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War of 1812
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William Henry Harrison: Tippecanoe and Political Spin Too

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Future Presidents Under Fire
William Henry Harrison

During the 17th and 18th centuries, the colony, and later state, of Virginia was dominated socially, economically and politically by the owners of large tobacco plantations. It was from among this class of American aristocrats-wealthy (though often in debt), slave owning, ardently anti-British-that the leaders of the American Revolution, and ultimately, four of the first five U.S. presidents came. 

The Revolutionary generation passed along its ideological worldview to its offspring. The master of Berkeley Plantation, Benjamin Harrison V, was an associate of Washington, Jefferson and Henry Knox; a signer of the Declaration; and three-term governor of Virginia. Benjamin's youngest son, William Henry, attended college and briefly studied medicine, before joining the military in 1791 at the age of 18. 

The newly commissioned Ensign William Harrison's first assignment was that of a recruiter in Philadelphia. He raised 80 men, leading them to Fort Pitt and then down the Ohio in flatboats. The company arrived in Fort Washington (Cincinnati) in November of 1791, just in time to meet the survivors of St. Claire's Defeat. When Anthony Wayne replaced St. Claire as major general of the army in 1793, young Harrison became one of Wayne's aides­-de-camp and got his first combat experience at the Battle of Fallen Timbers. In the years after the 1795 signing of the Treaty of Greenville, he married Anna Symmes, resigned his commission and re-entered civilian life. 

Harrison was appointed governor of the newly formed Indiana Territory at age 27. The family moved to Vincennes, the territorial capital, and constructed an estate, which they named Grouseland. The mansion still stands today, operated and maintained as a museum by the Grouseland Foundation, Inc. 

Harrison's rise to power in the Indiana Territory paralleled that of a Shawnee mystic named Tenskwatawa, or the Open Door, known to whites simply as the Shawnee Prophet. The Prophet led a Native revivalist movement that became increasingly militant, as one treaty after another sliced away Native territory. Anger over land sales eventually led to the Battle of Tippecanoe on November 7, 1811. 

 

Tippecanoe_ShenandoahSanchez_Prophetstown.jpg
Prophetstown State Park preserves the camp where mystic Tenskwatawa lived. The white spot in the distance is the Harrison monument, which marks the battle of Tippecanoe's location.
Shenandoah Sanchez

 

The two-hour, pre-dawn battle was Harrison's first combat command. The army suffered a casualty rate of more than 20 percent, but held the field and accomplished its narrowly drawn mission of causing the evacuation and dispersal of the population of Prophet's Town. Though initially viewed by some as a defeat, the outcome of the battle, along with his subsequent military success, allowed the resilient and adaptable Harrison to spin the fight into a great strategic victory and use it to launch a national political career.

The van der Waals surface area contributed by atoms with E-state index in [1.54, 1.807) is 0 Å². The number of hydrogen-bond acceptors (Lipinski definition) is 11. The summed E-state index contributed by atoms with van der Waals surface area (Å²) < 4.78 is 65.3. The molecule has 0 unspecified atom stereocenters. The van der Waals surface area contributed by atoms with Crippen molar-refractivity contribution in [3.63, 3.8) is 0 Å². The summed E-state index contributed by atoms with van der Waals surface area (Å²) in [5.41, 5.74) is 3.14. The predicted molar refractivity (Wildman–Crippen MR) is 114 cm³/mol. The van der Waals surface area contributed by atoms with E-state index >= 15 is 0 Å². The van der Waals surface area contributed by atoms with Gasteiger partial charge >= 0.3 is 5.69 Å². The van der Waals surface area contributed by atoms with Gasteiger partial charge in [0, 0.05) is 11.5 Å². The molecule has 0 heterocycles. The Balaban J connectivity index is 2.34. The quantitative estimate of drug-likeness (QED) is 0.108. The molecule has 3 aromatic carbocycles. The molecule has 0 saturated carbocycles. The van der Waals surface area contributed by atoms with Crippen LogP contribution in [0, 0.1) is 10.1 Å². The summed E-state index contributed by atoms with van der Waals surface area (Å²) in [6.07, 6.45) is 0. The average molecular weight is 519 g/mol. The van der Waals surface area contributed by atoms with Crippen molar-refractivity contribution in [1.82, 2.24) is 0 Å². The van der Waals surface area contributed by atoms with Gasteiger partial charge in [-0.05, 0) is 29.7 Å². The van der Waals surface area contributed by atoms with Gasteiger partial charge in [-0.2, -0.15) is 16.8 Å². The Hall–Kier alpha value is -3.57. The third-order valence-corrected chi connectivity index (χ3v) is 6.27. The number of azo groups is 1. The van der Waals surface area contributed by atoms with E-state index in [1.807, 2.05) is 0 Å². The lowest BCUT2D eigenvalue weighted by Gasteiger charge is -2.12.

Harrison Monument at Tippecanoe
Close up of the statue of William Henry Harrison on the side of a 90-foot monument created by John H. Mahoney.
Shenandoah Sanchez

Harrison resigned the governorship and took command of the Army of the Northwest at the beginning of the War of 1812. While his wartime success cemented his reputation, he was, like Theodore Roosevelt, always remembered for a single brief event. 

The political season of 1840 began almost a year early, with Whigs and their supporters bludgeoning the hapless "Martin Van Ruin" as an elitist snob responsible for the economic woes of the country. The Whig convention in Harrisburg passed over the party's establishment figures — Henry Clay and Daniel Webster — to nominate Harrison ("Old Tippecanoe"), along with John Tyler ("Tyler, too"), as its presidential ticket. Harrison represented the rising political power of the West, and when Democrats, intending insult, suggested that Old Tipp would be better off pensioned and given a barrel of hard cider to drink while sitting in front of his log cabin, the campaign gladly accepted the smear as a gift, and the "Log Cabin and Hard Cider Campaign" was born. Almost overnight, log cabins ( some mobile and pulled by oxen), coon skins and hard cider became the symbols of an energized Whig Party. 

What may stand as the larg­est event ever to take place at the Tippecanoe Battlefield was held May 29-30, 1840, when the Whig Party and its presidential ticket held a massive rally. Most forms of travel other than foot or horseback were impossible. Nevertheless, thousands of rally-goers made their way to the battlefield. "Fifteen acres of men" guessed one paper, all housed in a tent three quarters of a mile long, dined on beef roasted over a large pit on the grounds. Hard cider was only one of the intoxicating beverages served. Six bands played, while attendees' horses lounged on a temporary, 300-acre grazing farm. 

 

Tippecanoe Battlefield Vegetation
The thick woods where the battle took place. Tippecanoe Battlefield Park, Battle Ground, Ind.
Shenandoah Sanchez

 

The "Carnival Campaign" went on to sweep the 1840 election in landslide fashion. Harrison and Tyler carried 19 of the 26 states in an election in which voter turnout increased 38 percent over 1836 levels. 

Harrison's 8,445-word inaugural address is the longest in U.S. history, but his tenure in office remains the shortest. Falling ill about three weeks later, the oldest man elected president up to that time became the first president to die in office.

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Rick Conwell

Rick Conwell is the manager of the Tippecanoe Battlefield Museum.